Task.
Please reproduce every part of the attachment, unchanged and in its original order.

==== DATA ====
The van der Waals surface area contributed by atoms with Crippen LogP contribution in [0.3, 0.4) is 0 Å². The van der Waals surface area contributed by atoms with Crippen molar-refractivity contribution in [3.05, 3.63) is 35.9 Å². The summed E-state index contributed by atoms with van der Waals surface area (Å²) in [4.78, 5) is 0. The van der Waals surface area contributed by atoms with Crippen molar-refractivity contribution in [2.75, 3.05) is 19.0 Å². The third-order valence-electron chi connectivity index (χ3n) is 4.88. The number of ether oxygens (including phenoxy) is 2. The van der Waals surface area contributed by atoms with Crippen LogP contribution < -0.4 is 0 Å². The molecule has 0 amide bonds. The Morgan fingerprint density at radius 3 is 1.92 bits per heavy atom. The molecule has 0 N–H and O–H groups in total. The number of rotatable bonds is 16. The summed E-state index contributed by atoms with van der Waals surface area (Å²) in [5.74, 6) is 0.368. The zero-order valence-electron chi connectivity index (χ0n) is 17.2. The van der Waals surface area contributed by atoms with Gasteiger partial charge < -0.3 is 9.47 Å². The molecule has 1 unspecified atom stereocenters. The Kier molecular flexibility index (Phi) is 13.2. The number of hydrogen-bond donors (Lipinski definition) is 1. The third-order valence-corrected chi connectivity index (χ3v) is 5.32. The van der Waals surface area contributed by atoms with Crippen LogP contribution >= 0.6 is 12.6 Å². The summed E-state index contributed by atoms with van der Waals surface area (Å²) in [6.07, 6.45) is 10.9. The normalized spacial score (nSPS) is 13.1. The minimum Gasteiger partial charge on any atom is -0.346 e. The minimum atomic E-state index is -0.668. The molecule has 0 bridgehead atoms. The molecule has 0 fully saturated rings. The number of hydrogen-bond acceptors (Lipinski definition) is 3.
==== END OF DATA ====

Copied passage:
The van der Waals surface area contributed by atoms with Crippen LogP contribution in [0.3, 0.4) is 0 Å². The van der Waals surface area contributed by atoms with Crippen molar-refractivity contribution in [3.05, 3.63) is 35.9 Å². The summed E-state index contributed by atoms with van der Waals surface area (Å²) in [4.78, 5) is 0. The van der Waals surface area contributed by atoms with Crippen molar-refractivity contribution in [2.75, 3.05) is 19.0 Å². The third-order valence-electron chi connectivity index (χ3n) is 4.88. The number of ether oxygens (including phenoxy) is 2. The van der Waals surface area contributed by atoms with Crippen LogP contribution < -0.4 is 0 Å². The molecule has 0 amide bonds. The Morgan fingerprint density at radius 3 is 1.92 bits per heavy atom. The molecule has 0 N–H and O–H groups in total. The number of rotatable bonds is 16. The summed E-state index contributed by atoms with van der Waals surface area (Å²) in [5.74, 6) is 0.368. The zero-order valence-electron chi connectivity index (χ0n) is 17.2. The van der Waals surface area contributed by atoms with Gasteiger partial charge < -0.3 is 9.47 Å². The molecule has 1 unspecified atom stereocenters. The Kier molecular flexibility index (Phi) is 13.2. The number of hydrogen-bond donors (Lipinski definition) is 1. The third-order valence-corrected chi connectivity index (χ3v) is 5.32. The van der Waals surface area contributed by atoms with Crippen LogP contribution >= 0.6 is 12.6 Å². The summed E-state index contributed by atoms with van der Waals surface area (Å²) in [6.07, 6.45) is 10.9. The normalized spacial score (nSPS) is 13.1. The minimum Gasteiger partial charge on any atom is -0.346 e. The minimum atomic E-state index is -0.668. The molecule has 0 bridgehead atoms. The molecule has 0 fully saturated rings. The number of hydrogen-bond acceptors (Lipinski definition) is 3.